Sunny day will come

I chanced upon this brilliant letter penned by Stephen Fry to a fan named Crystal who wrote to him for help in a bout of depression and with no one else to turn to. It was kind of Stephen to have thought through it and replied, kindly and lovingly.

You might enjoy the letter as well as Stephen’s public reading of it in audio form nicely captured in this website stewarding all sorts of letters.

Making excuses for yourself

Barely 10 hours before we were slated to meet for a trek, they messaged, “Had a late night today and just got home so we’ll sleep in and skip the trek tomorrow”. We learnt from young to steer our lives using excuses in order to align it with our periodic whims and fancies, but also to ensure we stay on course in our long-term goals when we find ourselves inconsistent. So they are a double-edged sword depending on how you wield it.

Using excuses that comes out of trying to steer towards long-term goals such as having a policy of sleeping 7.5 hours each night, not signing petitions, eating low-carb, etc can be great. And at times, you might just need to give yourself some wriggle room from low-stake commitments.

But the kind of excuses you need to catch yourself on, is when you’re bailing yourself out of the future you were committing to create for yourself or others. Especially so out of whims and fancies. When you make excuses not to do the work, or to deplete the trust people have in you, or to belittle the cultivation of small positive habits.

Stressed? Just Smile!

What Stress?
What Stress?

I just finished The Economic Naturalist by Robert H Frank a couple of days back and one of the questions was why managers who believed in achieving improvements in performance of subordinates through threats and reprimand rather than praise and reward were more likely to be able to prove that they are right.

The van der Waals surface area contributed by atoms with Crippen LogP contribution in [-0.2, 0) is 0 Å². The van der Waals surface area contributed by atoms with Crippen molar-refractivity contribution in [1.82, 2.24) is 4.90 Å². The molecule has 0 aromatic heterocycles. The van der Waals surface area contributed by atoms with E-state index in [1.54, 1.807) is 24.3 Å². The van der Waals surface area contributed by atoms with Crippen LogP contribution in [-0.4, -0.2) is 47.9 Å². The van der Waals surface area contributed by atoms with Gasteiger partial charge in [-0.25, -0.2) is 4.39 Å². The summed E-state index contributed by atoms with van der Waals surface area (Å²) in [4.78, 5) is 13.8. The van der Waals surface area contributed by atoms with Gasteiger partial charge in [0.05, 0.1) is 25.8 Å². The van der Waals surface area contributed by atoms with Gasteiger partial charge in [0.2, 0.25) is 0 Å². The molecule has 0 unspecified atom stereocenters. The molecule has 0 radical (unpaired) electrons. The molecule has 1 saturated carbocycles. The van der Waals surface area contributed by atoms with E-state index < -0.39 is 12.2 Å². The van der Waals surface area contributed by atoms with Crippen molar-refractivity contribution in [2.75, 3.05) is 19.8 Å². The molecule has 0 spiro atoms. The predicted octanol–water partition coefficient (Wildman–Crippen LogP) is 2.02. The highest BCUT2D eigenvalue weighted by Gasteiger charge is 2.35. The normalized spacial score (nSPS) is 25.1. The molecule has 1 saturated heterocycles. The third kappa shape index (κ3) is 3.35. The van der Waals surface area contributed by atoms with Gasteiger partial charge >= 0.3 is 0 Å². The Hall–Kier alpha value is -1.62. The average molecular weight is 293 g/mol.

Professor Frank suggests that it was because the performance of people usually varies with time but stays the same on average without special effort to improve or skive. That means that when a person perform badly it could just be his particularly down period and after getting scolded from the manager his performance tend to return towards the mean and result in the improved performance the manager was hoping for. On the contrary, a person may perform exceptionally on an especially good day and get praised for his work only to have his performance return to its mean, which means poorer than before the manager’s rewards/praise. A manager who believes praise and reward yields better returns would thus have little means of proving he is right and so is unfairly proven wrong.

The truth seems more complex than just that. As this article from Harvard Business Review suggests, sensitivity to the anger or happiness of the manager or boss depends partly to the stress levels experienced. So from the perspective of the employer or manager, it is wise to inject more praise and rewards during high stress periods. Never mind the low stress periods when employers are slacking around.

Human behaviours and the motivations behind them are great subjects to study. This gives me the chance to introduce the publication, Psychology Today, which recently featured something really useful for people working in the business world (and perhaps even in academia). Confidence in yourself and your ideas really counts when it comes to presentations. So you will really have to work on yourself to get your ideas accepted. Check out the publication site for more of such tips to help discipline, aid and make sense of your mind.

New Mail

More Boxes!
More Boxes!

This week’s package of video, audio and reads is a little more on the lighter side, starting with a short 3-minute talk by Dr Laura Trice about asking for praise. After that you might like to listen to Dan Ariely‘s talk on our buggy moral code, a topic I’ve always been interested in.

In news, you might be encouraged to understand that Genius and talent is overrated and social forces can manipulate the motivations to create genius sheerly through encouragement as argued by Steven Levitt in SuperFreakonomics.

I’ll like to take the chance to introduce Knowledge@Wharton, which offers high quality content as well as podcast on economics and business issues of the day. You might like to listen about questions posed on Net Neutrality.

Once again, enjoy your weekends!